The copyright symbol
The copyright symbol or logo, C-in-a-circle or ©, is one of the most famous symbols in the world. Its original meaning was to indicate a copyright had been obtained for the work on which it was displayed. Today copyright protection is automatic, so no registration or inclusion of a copyright symbol or notice is necessary anymore. Still, the copyright symbol serves as a useful indicator that the copyright holder cares about his copyright.
The copyright symbol originated in US copyright law. From the first US copyright law until the 1979 law, a work was required to have a proper copyright notice. Without a valid notice, the work was not protected by copyright. One of the elements of the notice was the word "Copyright". This word could be abbreviated as "copr." or the c-in-a-circle symbol (©) could be used instead.
The copyright symbol is the symbol ©, a c in a circle. How to produce this symbol depends on the character set used when writing a text. In the ISO Latin 1 (ISO 8859-1) character set used on the World-Wide Web, this character is item number 169.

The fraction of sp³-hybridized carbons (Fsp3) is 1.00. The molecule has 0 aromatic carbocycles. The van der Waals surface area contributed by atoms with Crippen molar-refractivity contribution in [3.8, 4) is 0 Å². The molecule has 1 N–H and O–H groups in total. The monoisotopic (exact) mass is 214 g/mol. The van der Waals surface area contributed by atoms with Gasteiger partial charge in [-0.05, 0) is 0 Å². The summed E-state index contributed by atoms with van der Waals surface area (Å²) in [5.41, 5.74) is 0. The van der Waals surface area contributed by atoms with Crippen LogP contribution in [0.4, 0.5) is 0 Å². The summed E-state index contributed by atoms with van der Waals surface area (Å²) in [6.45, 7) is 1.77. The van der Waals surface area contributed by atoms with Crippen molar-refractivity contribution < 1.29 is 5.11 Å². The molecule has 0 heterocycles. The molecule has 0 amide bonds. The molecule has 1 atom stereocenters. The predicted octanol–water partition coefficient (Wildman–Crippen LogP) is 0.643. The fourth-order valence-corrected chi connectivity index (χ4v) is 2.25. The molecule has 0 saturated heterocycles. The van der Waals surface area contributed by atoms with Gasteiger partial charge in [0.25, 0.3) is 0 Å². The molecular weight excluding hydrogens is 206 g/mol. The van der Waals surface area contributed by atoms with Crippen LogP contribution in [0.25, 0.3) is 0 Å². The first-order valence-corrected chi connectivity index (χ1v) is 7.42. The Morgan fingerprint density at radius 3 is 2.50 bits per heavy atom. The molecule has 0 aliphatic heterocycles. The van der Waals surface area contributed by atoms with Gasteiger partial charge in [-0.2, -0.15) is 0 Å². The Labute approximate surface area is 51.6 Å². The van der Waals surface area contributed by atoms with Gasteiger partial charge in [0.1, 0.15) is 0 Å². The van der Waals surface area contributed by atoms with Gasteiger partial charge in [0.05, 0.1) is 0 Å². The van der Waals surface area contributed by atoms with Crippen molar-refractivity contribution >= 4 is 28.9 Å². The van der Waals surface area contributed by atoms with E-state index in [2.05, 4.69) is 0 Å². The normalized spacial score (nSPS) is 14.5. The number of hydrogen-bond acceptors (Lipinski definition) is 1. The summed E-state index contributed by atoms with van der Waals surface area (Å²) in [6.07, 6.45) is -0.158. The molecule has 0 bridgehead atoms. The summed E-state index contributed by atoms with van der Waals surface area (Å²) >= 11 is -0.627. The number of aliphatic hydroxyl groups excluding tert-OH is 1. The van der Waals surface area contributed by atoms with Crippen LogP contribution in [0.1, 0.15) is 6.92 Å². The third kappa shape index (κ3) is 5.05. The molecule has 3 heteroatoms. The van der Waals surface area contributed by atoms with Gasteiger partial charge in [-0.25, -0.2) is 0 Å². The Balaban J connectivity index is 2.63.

In communication media like e-mail or ASCII text, it is sometimes not possible to type or include this symbol. Some people substitute "(C)" or "(c)" since that closely resembles the copyright symbol. The laws that deal with copyright notices do not allow any deviations from the c-in-a-circle. It is thus questionable whether a court in such a jurisdiction would consider a "(c)" or "(C)" a valid alternative for a copyright symbol.
On the other hand, there are very few practical circumstances under which the distinction between © and "(c)" or "(C)" is important.
People who want to use the absolutely correct form under all circumstances should not use the © symbol but instead the word "copyright" or the official abbreviation "copr."